Ever since I became Home-Rehab Harriet, I’ve been obsessed with Craigslist. Not the personals—that glimpse into modern mating rituals is beyond me—but the “for sale” category, which already has coughed up an armoire and French dresser that I’ve made lovely for a song. Every morning I read the listings, and they never fail to fascinate me. The guy in Howard Beach selling a white polar bear rug for $35,000. The Upper East Side denizen charging $1,100 for her broken lamp. The Bay Ridge lady selling used soap, deodorant, and razors. Such an opportunity to practice compassion for humanity in all its spiky forms, this Craigslist.
The engagement rings in particular break my heart. I’d love to follow up on each ad but, having burned through at least eight lives, content myself with merely imagining the stories behind them. In haiku form, no less.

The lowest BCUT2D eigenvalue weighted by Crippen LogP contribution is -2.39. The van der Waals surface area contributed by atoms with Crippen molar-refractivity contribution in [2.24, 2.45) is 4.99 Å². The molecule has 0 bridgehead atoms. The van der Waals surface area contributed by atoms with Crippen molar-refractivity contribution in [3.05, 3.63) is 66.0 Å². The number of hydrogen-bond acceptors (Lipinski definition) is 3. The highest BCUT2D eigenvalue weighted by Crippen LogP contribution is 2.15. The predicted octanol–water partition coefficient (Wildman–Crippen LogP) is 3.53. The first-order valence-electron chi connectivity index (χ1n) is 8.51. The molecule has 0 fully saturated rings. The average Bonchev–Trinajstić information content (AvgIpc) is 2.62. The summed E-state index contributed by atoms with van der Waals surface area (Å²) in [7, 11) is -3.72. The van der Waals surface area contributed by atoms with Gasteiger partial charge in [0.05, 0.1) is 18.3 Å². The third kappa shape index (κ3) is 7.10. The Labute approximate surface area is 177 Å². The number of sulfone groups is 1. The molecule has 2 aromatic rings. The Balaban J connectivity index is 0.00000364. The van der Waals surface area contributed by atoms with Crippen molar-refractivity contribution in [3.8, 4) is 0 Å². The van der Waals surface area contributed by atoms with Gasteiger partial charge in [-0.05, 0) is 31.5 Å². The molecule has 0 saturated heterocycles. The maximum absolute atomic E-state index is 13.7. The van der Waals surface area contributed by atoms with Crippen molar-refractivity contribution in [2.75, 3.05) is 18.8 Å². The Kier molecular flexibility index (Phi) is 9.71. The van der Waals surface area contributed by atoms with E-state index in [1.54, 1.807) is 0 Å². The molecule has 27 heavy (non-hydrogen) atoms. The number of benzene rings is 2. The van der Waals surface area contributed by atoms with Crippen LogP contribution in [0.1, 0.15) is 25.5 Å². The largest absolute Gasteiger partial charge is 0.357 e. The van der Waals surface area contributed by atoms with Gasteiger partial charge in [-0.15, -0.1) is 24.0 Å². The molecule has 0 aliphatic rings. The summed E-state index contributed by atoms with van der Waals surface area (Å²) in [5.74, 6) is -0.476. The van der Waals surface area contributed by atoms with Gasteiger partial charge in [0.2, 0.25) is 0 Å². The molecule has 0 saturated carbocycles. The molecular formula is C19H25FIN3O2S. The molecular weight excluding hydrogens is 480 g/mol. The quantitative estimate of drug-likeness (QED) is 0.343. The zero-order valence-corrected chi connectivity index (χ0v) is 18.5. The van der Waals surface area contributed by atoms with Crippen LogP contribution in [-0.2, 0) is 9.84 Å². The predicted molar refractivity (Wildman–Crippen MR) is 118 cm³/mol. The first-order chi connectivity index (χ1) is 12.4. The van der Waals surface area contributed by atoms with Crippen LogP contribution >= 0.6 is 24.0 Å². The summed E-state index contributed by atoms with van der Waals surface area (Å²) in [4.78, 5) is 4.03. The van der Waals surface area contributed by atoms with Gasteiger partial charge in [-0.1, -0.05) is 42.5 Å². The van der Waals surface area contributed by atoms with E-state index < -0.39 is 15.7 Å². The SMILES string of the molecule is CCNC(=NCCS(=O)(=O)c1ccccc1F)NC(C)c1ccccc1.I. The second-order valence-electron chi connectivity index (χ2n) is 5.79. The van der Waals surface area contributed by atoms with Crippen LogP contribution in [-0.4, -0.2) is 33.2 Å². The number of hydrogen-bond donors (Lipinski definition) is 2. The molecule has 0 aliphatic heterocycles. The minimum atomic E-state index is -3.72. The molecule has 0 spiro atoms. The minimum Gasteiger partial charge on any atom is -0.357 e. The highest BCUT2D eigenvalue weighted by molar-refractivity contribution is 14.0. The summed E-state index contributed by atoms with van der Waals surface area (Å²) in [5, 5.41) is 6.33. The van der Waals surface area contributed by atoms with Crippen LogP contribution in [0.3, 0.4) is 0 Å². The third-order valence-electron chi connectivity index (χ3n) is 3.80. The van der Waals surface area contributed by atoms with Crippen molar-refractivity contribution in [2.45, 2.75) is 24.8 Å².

Enjoy this diamond/ My predilection for cads/ Is your happy gain Continue Reading →
In the house where I grew up, the sports radio was always blaring, the TV too, and everyone talked over each other and through everything else at the top of their lungs. I learned to read and do my homework in that racket but promised myself I’d be a silence worshipper if I managed to grow up. And in fact these days I do insist on living alone and uphold quiet as more glamorous than champagne sipped upon a velvet divan. But the truth of the truth is that whenever I want to get any big writing done I have to work in the noisiest environment I can find: a house full of screaming kids, a bustling coffee shop, my noisy stoop. If I ever want to finish my book I probably will have to set up a desk in the middle of Times Square. Old habits don’t die hard; they don’t die at all. We just find a rhinestone-studded collar with which we may tame them.